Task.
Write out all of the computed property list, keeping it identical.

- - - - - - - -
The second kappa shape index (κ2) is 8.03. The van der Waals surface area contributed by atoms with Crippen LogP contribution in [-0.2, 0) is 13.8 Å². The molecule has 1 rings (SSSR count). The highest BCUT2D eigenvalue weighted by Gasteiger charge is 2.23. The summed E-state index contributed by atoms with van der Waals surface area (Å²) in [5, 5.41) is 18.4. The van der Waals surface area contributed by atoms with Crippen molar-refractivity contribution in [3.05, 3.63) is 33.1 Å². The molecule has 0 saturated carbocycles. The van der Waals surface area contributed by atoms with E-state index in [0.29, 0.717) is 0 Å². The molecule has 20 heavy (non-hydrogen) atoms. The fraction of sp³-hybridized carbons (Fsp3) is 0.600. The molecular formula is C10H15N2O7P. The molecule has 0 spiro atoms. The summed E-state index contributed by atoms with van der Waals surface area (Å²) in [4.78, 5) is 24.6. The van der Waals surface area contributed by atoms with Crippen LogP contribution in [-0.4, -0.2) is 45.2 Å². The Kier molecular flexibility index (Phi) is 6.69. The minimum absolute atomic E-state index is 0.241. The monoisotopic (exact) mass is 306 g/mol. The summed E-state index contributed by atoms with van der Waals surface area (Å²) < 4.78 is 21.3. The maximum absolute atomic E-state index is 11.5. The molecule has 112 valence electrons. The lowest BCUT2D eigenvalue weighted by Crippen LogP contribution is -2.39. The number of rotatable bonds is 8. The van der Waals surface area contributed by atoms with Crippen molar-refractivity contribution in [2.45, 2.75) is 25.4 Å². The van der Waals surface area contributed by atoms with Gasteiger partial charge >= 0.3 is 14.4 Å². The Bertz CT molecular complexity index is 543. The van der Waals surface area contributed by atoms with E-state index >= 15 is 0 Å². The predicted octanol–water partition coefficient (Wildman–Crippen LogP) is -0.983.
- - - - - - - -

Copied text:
The second kappa shape index (κ2) is 8.03. The van der Waals surface area contributed by atoms with Crippen LogP contribution in [-0.2, 0) is 13.8 Å². The molecule has 1 rings (SSSR count). The highest BCUT2D eigenvalue weighted by Gasteiger charge is 2.23. The summed E-state index contributed by atoms with van der Waals surface area (Å²) in [5, 5.41) is 18.4. The van der Waals surface area contributed by atoms with Crippen molar-refractivity contribution in [3.05, 3.63) is 33.1 Å². The molecule has 0 saturated carbocycles. The van der Waals surface area contributed by atoms with E-state index in [0.29, 0.717) is 0 Å². The molecule has 20 heavy (non-hydrogen) atoms. The fraction of sp³-hybridized carbons (Fsp3) is 0.600. The molecular formula is C10H15N2O7P. The molecule has 0 spiro atoms. The summed E-state index contributed by atoms with van der Waals surface area (Å²) in [4.78, 5) is 24.6. The van der Waals surface area contributed by atoms with Crippen LogP contribution in [-0.4, -0.2) is 45.2 Å². The Kier molecular flexibility index (Phi) is 6.69. The minimum absolute atomic E-state index is 0.241. The monoisotopic (exact) mass is 306 g/mol. The summed E-state index contributed by atoms with van der Waals surface area (Å²) < 4.78 is 21.3. The maximum absolute atomic E-state index is 11.5. The molecule has 112 valence electrons. The lowest BCUT2D eigenvalue weighted by Crippen LogP contribution is -2.39. The number of rotatable bonds is 8. The van der Waals surface area contributed by atoms with Crippen molar-refractivity contribution in [2.45, 2.75) is 25.4 Å². The van der Waals surface area contributed by atoms with Gasteiger partial charge >= 0.3 is 14.4 Å². The Bertz CT molecular complexity index is 543. The van der Waals surface area contributed by atoms with E-state index >= 15 is 0 Å². The predicted octanol–water partition coefficient (Wildman–Crippen LogP) is -0.983.